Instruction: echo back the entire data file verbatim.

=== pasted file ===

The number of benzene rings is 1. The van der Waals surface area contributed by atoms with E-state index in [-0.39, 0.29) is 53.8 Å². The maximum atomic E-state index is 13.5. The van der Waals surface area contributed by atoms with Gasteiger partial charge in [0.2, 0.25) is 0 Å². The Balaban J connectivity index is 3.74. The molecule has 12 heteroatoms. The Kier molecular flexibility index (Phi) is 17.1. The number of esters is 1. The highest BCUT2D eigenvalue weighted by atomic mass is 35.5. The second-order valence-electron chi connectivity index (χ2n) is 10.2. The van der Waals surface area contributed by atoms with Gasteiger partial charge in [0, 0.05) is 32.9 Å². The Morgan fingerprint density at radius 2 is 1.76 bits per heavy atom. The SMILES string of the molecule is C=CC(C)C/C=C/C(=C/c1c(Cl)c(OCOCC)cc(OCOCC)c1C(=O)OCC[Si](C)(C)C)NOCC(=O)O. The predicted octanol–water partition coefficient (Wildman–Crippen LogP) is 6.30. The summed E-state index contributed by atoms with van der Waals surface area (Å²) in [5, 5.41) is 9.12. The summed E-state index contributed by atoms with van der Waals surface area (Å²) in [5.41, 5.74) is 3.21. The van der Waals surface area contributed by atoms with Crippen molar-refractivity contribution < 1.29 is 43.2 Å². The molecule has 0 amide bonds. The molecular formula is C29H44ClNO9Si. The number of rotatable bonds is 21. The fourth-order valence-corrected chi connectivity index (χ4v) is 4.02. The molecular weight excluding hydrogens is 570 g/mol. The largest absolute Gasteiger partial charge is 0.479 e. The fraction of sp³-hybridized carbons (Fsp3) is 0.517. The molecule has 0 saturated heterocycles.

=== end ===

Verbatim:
The number of benzene rings is 1. The van der Waals surface area contributed by atoms with E-state index in [-0.39, 0.29) is 53.8 Å². The maximum atomic E-state index is 13.5. The van der Waals surface area contributed by atoms with Gasteiger partial charge in [0.2, 0.25) is 0 Å². The Balaban J connectivity index is 3.74. The molecule has 12 heteroatoms. The Kier molecular flexibility index (Phi) is 17.1. The number of esters is 1. The highest BCUT2D eigenvalue weighted by atomic mass is 35.5. The second-order valence-electron chi connectivity index (χ2n) is 10.2. The van der Waals surface area contributed by atoms with Gasteiger partial charge in [0, 0.05) is 32.9 Å². The Morgan fingerprint density at radius 2 is 1.76 bits per heavy atom. The SMILES string of the molecule is C=CC(C)C/C=C/C(=C/c1c(Cl)c(OCOCC)cc(OCOCC)c1C(=O)OCC[Si](C)(C)C)NOCC(=O)O. The predicted octanol–water partition coefficient (Wildman–Crippen LogP) is 6.30. The summed E-state index contributed by atoms with van der Waals surface area (Å²) in [5, 5.41) is 9.12. The summed E-state index contributed by atoms with van der Waals surface area (Å²) in [5.41, 5.74) is 3.21. The van der Waals surface area contributed by atoms with Crippen molar-refractivity contribution < 1.29 is 43.2 Å². The molecule has 0 amide bonds. The molecular formula is C29H44ClNO9Si. The number of rotatable bonds is 21. The fourth-order valence-corrected chi connectivity index (χ4v) is 4.02. The molecular weight excluding hydrogens is 570 g/mol. The largest absolute Gasteiger partial charge is 0.479 e. The fraction of sp³-hybridized carbons (Fsp3) is 0.517. The molecule has 0 saturated heterocycles.